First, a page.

When all is said and done, 2020 was a big year for radiology AI, with even more algorithms cleared by the U.S. Food and Drug Administration (FDA) and the first-ever Medicare new technology add-on payment (NTAP) approval for AI in radiology.
In my opinion, the three major trends for 2021 that will take hold in the AI-medical imaging ecosystem are the following:
- AI will continue to be adopted by radiology departments and practices with a clearer return on investment (ROI).
- COVID-19 will accelerate the consolidation of radiology AI vendors.
- We will see a breakdown of AI into concrete categories, with algorithms no longer being lumped together under the broad term "AI."
Widespread AI and a clearer ROI
Unsurprisingly, my first prediction is that hospitals and private practices will continue to adopt radiology AI at an even faster pace than before. In a new study (Radiology: Artificial Intelligence, November 11, 2020, Vol. 2:6), Dr. Yasasvi Tadavarthi and colleagues estimated that next year the market cap for image analysis companies like Aidoc will hit a whopping $2 billion, up from $1.2 billion in 2019, due to more and more radiologists adopting AI into their workflow.
With over 30 FDA clearances issued to radiology AI this year alone and the recent announcement that a large vessel occlusion (LVO) prioritization algorithm will qualify for U.S. Centers for Medicare and Medicaid Services reimbursement under NTAP -- something that all AI vendors with similar functionality can take advantage of -- the return on investment from the usage of AI in clinical practice is becoming apparent.
But even with the advent of additional radiology AI use cases qualifying for NTAP, I don't believe there will be additional reimbursement avenues, and there will be more emphasis on understanding ROI prior to deployment in clinical practices.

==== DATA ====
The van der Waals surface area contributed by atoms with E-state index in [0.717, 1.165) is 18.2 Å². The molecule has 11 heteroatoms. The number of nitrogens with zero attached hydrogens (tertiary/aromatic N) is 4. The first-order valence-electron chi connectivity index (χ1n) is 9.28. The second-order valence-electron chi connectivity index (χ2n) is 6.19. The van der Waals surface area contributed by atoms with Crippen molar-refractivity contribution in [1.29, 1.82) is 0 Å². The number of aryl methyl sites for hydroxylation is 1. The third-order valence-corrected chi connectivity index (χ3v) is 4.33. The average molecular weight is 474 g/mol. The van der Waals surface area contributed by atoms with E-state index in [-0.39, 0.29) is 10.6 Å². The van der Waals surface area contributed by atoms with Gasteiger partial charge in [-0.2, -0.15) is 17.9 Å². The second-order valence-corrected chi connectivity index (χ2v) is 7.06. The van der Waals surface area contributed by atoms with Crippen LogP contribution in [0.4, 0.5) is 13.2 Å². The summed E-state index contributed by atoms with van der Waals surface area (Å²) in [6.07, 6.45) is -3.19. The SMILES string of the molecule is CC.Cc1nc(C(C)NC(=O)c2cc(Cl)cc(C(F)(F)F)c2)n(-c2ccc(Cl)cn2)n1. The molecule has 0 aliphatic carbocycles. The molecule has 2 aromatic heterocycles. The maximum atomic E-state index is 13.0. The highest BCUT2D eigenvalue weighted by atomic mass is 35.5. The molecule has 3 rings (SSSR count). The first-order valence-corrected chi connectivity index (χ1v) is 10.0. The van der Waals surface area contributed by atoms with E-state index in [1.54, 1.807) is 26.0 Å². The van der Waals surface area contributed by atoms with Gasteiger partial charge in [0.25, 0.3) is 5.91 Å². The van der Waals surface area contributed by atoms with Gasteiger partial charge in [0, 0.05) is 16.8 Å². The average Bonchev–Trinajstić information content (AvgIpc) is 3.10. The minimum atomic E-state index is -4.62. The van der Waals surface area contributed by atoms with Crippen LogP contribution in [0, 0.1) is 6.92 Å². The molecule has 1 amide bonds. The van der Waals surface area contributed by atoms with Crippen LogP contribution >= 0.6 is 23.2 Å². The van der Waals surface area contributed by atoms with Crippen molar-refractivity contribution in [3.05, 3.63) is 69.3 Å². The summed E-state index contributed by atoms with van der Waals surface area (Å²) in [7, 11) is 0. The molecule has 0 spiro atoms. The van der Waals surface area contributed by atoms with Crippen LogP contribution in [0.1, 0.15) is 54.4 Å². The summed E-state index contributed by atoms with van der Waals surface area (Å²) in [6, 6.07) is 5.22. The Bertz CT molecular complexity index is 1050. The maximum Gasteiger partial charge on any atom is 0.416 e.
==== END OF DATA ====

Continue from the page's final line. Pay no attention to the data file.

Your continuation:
COVID-19 changes the landscape -- consolidation and M&A
Even as radiology AI becomes more widespread than ever, 2022 will be a year of significant consolidation for developers. It is often said that the radiology AI market is an overhyped bubble, and COVID-19 might just put an end to that.
RSNA hosted 350 companies in 2019 in its "Machine Learning/Computer-Aided Diagnosis Systems" category. Given that the AI hype started more than half a decade ago, we can already see a divide between established players -- with regulatory clearances, active users, and recurring revenues -- and between new algorithm developers that will have to become more aggressive in their approach to market in order to catch up.
The numerous machine-learning companies that develop algorithms for image analysis are competing for an increasingly finite number of resources. COVID-19 has changed the playing field for everyone, especially the healthcare industry.
The combination of lower hospital budgets and reduced stability in the financial market will only widen the gap between industry players with significant adoption and those without. I believe we will see some radiology AI players begin to consolidate or liquidate, as well as potential mergers or acquisitions among the bigger players.
Breakdown of AI into concrete categories
Since the birth of the radiology AI industry, algorithms across all imaging modalities have been lumped together under the "AI" banner. Frankly, it made the AI section at RSNA look like a big mishmash of technologies.
It has always bothered me, since what we sell is value, not an underlying technology. As products mature with different use-cases, we will begin to see a focus on concrete categories of radiology AI, e.g., acute triage and notification, screening, communication, and population health. Companies will have a broad or narrow offering in each of those categories. We may even see conferences like RSNA opt to differentiate AI providers by types of solutions.
Elad Walach is a co-founder and CEO of Aidoc, a healthcare AI startup focused on using deep learning to relieve the bottleneck in medical image diagnosis. He is an expert in AI with visionary business insights in the healthcare space. Since founding Aidoc in early 2016, Elad has led the company through three investment rounds (raising over $60 million), driven the commercial availability of six FDA-cleared product lines, and created an install base of over 400 global hospitals while growing the company to over 120 employees. Elad began his career in the elite Israeli Defense Force technology program "Talpiot." He led AI research in the Israeli Air Force where he initiated and managed several teams focused on machine-learning and computer-vision projects. Elad holds a B.Sc. in Mathematics and Physics from The Hebrew University of Jerusalem and has published multiple academic papers on deep learning.
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